Wednesday, June 15, 2011

Debit Card Fees

One of the most prominent functions of the Dodd-Frank financial reform bill is that it limits the fees that banks can charge merchants for processing payments via debit cards. Essentially, every time you swipe your debit card at the store to pay for your purchase, that store has to pay a fee to the bank. The legislation limits the fees that banks can charge to a maximum of 12 cents.

Predictably, the St. Petersburg Times editorial page was in favor of this government interference in the business interactions of banks, retailers, and consumers:

Government intervention was needed because perverse incentives pushed the industry leaders, Visa and MasterCard, to raise swipe fees to entice banks to issue more debit cards. Yet merchants had little opportunity to resist the fee increases — other than refusing plastic altogether. As a result, swipe fees have tripled since 2001 even as technology has been bringing processing costs down.

While those fees brought in astronomical sums for Visa, MasterCard and the big banks, topping $20 billion last year, they hurt mom and pop merchants that operate on narrow margins. Consumers, too, felt the brunt of the fees in the form of higher prices.

The "mom and pop" meme has been pushed by proponents of the legislation, and it is complete nonsense.

Of course, these fees cut into the margins of small retailers. But the players with the clout to get the government to lower their bills for them are large retailers. It is anti-market, and anti-consumer.

The use of debit cards have opened up large swaths of the buying public to retailers. They allow for quick and easy payments of sales that are the lifeblood of retailers. If they don't like the costs of this option, then they can refuse it. Their reluctance to do so speaks to the value of debit cards to retailers.*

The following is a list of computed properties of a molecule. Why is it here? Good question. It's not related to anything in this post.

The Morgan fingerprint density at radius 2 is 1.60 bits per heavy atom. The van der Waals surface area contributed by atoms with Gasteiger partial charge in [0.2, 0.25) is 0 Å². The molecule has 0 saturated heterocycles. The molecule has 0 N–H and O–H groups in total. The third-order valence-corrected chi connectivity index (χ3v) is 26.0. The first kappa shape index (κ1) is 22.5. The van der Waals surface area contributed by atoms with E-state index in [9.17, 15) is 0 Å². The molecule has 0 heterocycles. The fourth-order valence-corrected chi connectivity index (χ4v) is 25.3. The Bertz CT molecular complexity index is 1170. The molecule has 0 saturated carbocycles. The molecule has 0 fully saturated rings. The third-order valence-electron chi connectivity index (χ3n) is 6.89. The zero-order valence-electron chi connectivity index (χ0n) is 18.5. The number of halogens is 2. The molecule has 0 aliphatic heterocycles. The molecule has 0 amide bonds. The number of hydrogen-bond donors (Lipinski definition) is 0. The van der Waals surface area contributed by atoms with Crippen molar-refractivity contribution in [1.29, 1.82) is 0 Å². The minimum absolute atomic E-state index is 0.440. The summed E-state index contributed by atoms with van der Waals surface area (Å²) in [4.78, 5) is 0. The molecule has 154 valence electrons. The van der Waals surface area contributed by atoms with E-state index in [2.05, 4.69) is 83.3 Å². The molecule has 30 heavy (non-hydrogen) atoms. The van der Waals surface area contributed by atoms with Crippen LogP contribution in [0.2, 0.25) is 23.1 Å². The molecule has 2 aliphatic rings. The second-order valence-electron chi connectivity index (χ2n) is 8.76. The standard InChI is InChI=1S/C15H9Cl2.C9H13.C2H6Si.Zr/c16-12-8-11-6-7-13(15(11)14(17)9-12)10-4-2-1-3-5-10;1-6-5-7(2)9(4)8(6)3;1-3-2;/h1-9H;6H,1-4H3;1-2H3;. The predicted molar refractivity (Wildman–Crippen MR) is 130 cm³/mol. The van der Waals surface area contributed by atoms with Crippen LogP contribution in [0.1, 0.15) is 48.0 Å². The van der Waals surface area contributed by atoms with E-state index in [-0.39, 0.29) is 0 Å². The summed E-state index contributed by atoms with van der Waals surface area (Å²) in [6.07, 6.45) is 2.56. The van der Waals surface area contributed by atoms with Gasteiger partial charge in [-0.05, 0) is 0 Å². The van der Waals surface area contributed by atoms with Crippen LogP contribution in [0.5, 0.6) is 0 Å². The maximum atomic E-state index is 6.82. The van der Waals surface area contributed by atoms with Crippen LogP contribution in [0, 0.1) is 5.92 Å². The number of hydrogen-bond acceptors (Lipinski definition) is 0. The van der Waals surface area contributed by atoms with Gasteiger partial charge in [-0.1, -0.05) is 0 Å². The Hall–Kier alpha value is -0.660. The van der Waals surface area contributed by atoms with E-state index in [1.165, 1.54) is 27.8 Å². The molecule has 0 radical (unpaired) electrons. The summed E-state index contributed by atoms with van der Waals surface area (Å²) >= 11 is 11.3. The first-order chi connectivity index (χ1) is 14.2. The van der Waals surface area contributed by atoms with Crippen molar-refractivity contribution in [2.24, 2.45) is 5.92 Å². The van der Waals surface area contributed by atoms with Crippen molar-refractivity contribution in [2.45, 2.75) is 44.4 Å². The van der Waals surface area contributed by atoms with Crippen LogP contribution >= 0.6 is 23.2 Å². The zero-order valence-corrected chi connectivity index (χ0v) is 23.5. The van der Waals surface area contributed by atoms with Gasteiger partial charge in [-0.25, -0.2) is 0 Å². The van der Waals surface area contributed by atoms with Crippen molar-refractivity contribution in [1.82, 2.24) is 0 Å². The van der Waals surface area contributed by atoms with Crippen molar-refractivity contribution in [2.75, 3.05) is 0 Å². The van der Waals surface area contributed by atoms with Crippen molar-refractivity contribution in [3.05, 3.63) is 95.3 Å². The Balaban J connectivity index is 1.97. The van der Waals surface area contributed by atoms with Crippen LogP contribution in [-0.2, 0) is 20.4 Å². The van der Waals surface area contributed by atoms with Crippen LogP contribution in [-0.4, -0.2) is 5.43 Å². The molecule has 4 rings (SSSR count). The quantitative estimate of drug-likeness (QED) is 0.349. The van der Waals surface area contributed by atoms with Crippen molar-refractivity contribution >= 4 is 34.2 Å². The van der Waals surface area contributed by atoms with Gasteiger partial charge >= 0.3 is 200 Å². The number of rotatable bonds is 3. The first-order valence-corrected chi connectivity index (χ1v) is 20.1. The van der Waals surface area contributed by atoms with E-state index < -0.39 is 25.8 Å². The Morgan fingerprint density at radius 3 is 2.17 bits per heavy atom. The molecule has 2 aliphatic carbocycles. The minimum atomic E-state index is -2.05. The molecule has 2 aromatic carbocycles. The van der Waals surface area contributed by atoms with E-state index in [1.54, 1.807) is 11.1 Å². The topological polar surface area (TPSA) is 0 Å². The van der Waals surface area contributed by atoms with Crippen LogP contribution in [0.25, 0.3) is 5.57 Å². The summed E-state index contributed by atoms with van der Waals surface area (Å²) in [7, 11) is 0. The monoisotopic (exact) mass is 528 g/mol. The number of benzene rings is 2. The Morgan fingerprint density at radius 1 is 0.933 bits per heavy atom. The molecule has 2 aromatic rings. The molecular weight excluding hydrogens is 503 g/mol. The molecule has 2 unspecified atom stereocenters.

Secondly, the fee-restriction provision hurts consumers like, well, me. The presence of fees incentivized banks and retailers to act in my favor. My bank instituted a program that awarded me points for qualifying purchases on my card that I could redeem for rewards. My wife and I enjoyed a movie, popcorn and drinks for free thanks to such rewards.

We benefited from the retailers actions also. One of our favorite stores, Target, instituted a Target Debit Card which simply drafts money from our bank account like a check, without running our credit. All purchases on the card give the customer a 5% discount, as well as allowing us to donate 1% of the value of our purchases to the school of our choice. Target benefits by avoiding the debit card fee and fostering consumer loyalty.

After the legislation was passed, our bank cancelled the rewards program. Target has left its debit card product in place (for now), but it is unlikely it would have instituted it in the first place without the incentive the fees produced.

Misguided government action like Dodd-Frank is of course an unjustified intervention in the affairs of private sector parties. But it is also a tried and true way for those businesses in power to use their influence to transfer wealth from their customers to themselves.

*In some localities, it is illegal for merchants to charge an extra fee or put other restrictions on consumers using debit cards so as to offset the costs. These laws are garbage, but they should be thrown out, not countered by more regulatory heavy-handedness.

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